1. The Constitution Bridge: The Constitution Bridge is the most recently constructed bridge on the Grand Canal, it was forged in 2008 and also called “Ponte della Costituzione”. It connects the Train Station and Piazzale Roma in the districts of Cannaregio and Santa Croce, the last point of Venice city which is reachable by cars and buses. It was mainly constructed to save the walking time from one destination to the other.
However, the bridge isn’t liked due to its steep construction cost and additionally, it is not meant for the soft surface of the city due to which it is being constantly observed as it is drifting away from the two sides of the canal thus also being questioned on its stability. Besides, the slippery glass step design is not suitable to walk upon.
2. The Barefoot Bridge: It is the first bridge to be seen as you leave the station. This bridge also connects the two districts of Santa Croce and Cannaregio just like the Constitution Bridge. The Barefoot Bridge was constructed in 1934 by architect Eugenio Miozzi during Fascism in Italy.
This elegant looking bridge is carved out of stones that replaced the old iron bridge which was designed during the Austrian domination. It is said that the bridge got its name due to close proximity to the Church of the Barefoot, while others believe that the name is given due to the number of beggars residing nearby and passing over the bridge with bare feet.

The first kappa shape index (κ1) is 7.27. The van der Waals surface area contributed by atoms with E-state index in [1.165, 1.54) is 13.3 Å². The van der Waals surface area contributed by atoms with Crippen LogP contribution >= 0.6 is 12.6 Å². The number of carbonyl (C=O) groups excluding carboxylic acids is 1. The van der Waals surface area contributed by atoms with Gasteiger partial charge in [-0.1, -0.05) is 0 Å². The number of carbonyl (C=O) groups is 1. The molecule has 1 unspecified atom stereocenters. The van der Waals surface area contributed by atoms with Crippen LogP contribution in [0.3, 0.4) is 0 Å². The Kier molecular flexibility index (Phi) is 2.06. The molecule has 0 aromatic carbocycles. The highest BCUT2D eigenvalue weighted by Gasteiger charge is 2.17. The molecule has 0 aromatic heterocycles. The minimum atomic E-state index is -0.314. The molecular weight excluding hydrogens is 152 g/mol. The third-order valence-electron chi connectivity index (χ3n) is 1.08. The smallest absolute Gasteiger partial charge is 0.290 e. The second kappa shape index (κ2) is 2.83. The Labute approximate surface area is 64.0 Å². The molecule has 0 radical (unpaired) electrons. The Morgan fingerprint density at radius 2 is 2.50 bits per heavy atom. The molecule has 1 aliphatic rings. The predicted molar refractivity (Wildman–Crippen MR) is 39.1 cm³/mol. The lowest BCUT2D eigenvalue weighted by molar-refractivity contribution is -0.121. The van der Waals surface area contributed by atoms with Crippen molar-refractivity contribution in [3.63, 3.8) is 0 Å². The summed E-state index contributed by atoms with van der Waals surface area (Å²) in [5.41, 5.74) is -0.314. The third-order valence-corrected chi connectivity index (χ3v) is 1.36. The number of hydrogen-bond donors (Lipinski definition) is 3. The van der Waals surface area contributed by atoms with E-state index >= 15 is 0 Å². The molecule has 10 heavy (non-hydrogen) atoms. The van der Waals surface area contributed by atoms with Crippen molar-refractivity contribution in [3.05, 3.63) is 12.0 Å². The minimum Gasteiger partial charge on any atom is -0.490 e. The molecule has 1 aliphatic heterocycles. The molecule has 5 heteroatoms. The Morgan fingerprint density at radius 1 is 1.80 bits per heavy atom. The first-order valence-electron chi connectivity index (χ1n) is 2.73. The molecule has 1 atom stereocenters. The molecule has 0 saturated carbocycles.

3. The Rialto Bridge: The Rialto Bridge certainly holds more importance over other bridges built over the Grand Canal due to its construction on the canal during the Venetian Republic times; however, the other bridges were built in recent times, a decade or centuries ago. This bridge is also known as the Ponte di Rialto that links Serenissima ( the heart of political power) in the district of Saint Mark’s to the district of San Polo which is well known as the core of the economic power of the city.
When the bridge was first laid in 1250, it was made entirely out of wood that allowed big ships sail through the length of the Grand Canal and reach Rialto, known as the market place and port of Venice city. But this wooden drawbridge changed over time and also got damaged during many occasions over the years. Ultimately in 1591, the admirable bridge on the narrowest point of the canal got its makeover done with embedded stone structure and arches by an architect named Antonio da Ponte, making it a cynosure of the city.